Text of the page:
Elaine is an internationally recognized leader for her commitment and involvement in the defence of human rights and an amazing integral coach.
She has spent more than 6 years managing a child labour elimination program called ARISE. Today, she is an advocate for business and human rights and we are honoured to share this interview with you.
We know that since you were a child you have believed in the power of education and this has led you to continue fighting against child labour, tell us a little about your story over the years and how you have reached the position you are in now.
I was born in the Kingdom of Swaziland, the 4th of 5 children, and was able to pick and bale cotton by the time I was 9. However, my parents never allowed work to interfere with my ability to attend school, and I now have a Masters’s Degree from a university in the United Kingdom.
My personal and professional career has always been geared toward the not-for-profit sector and in my early career focused on education and HIV and AIDS. I moved into the private sector to broaden my skills set and realized that the private sector has a unique ability to manage intractable social and human rights issues in global supply chains. For example, if your company purchases an agricultural crop, chances are there is child labour in your supply chain – child labour is endemic in agriculture. Companies must understand what the impact of their supply chain is on people, and work towards remediating harm.
At the heart of this, our families in communities. Many don’t know that there is a difference between child labour (which prevents children from attending school and may harm their development or expose them to risk) and child work (making a contribution to the household that is appropriate for your age). Understanding this is key to supporting communities to get children into school and support them until the completion of formal education.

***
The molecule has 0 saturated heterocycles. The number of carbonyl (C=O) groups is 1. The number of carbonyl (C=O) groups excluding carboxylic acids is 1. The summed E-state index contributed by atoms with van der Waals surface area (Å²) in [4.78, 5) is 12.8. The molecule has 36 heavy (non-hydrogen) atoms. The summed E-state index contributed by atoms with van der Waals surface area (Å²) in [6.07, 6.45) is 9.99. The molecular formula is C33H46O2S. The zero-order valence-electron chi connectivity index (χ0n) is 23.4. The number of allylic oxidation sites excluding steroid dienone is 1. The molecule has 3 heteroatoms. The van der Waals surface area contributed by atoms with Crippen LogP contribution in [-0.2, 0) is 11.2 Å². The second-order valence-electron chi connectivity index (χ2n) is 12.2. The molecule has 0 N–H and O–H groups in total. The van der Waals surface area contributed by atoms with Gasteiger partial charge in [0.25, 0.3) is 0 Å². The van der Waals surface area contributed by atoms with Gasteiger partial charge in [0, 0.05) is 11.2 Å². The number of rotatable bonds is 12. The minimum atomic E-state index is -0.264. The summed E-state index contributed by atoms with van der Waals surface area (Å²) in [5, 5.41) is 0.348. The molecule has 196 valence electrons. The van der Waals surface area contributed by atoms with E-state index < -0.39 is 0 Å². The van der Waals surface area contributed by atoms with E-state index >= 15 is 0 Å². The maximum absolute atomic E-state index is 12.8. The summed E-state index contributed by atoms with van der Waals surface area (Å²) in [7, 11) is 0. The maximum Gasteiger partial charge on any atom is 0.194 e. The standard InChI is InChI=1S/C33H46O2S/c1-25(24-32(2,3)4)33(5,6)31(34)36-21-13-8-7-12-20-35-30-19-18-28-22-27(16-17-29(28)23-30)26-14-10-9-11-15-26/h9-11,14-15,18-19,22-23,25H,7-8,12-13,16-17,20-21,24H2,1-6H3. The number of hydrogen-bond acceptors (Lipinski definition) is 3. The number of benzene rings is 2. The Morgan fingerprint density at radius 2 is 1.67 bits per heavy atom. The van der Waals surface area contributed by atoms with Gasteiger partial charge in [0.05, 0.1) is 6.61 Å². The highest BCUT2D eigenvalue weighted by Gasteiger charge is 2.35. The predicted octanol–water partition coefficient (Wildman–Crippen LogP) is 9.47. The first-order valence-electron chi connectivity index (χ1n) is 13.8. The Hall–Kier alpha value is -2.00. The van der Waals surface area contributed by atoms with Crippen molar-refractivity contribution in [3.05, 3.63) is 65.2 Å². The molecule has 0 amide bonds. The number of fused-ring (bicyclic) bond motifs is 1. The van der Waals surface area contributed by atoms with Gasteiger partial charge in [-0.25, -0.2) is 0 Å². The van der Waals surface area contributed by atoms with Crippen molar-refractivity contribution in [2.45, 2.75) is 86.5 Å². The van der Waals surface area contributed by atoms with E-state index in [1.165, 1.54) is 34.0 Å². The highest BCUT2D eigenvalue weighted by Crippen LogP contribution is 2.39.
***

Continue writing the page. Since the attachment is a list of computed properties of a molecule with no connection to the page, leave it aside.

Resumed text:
What’s your story with your experience in the coaching industry?
I decided to certify as a coach in 2020 – a year we will all remember as the COVID year. At the time, I believed that we need a new kind of leader – one who is able to inspire and motivate, but also leaders who can liberate the best in people – leaders as coaches. I wanted to be that kind of leader.
Tell us the story that made you want to decide to take on this mission.
While working towards my certification, my husband was diagnosed with cancer. The coaching journey allowed me to deal with the emotional rollercoaster and perform at work. So many people have experienced difficulties. Mine all started with a C – COVID, Confinement, Cancer. I believe that my coaching journey provided me with the tools to not just survive but to thrive. Coaching is an intensely personal journey, one where impact can be felt when you allow yourself to go on the journey. I am a beneficiary of this and therefore a huge believer in the theory and practice of coaching.
We saw that one of the characteristics you love most about your work is that you can interact with different people, can you elaborate on that?
I believe that some of our greatest lessons are learned when interacting with people who are different from us. I learned about grit and tenacity from an African Mama working long hours in the field to feed her family and keep her girls at school. I learned about inspiration leadership when a village chief talked to his community about the importance of education as a means to liberate people from poverty. Like coaching, chemistry, an open mind and willingness to connect are key to creating meaningful interactions. My life is richer for all of these moments.
What was your vision for ARISE?
Very simply, children should learn, not earn.
Finally, is there anything that you’d like to leave us off with?
I work mainly with women, who are often more willing to seek help. Through the coaching journey, I have witnessed incredible personal growth, and a word that coachees use often is resilience. In times of profound stress and change, resilience is the key, whatever the challenge.
Special thanks to Elaine McKay for taking the time to interview with us!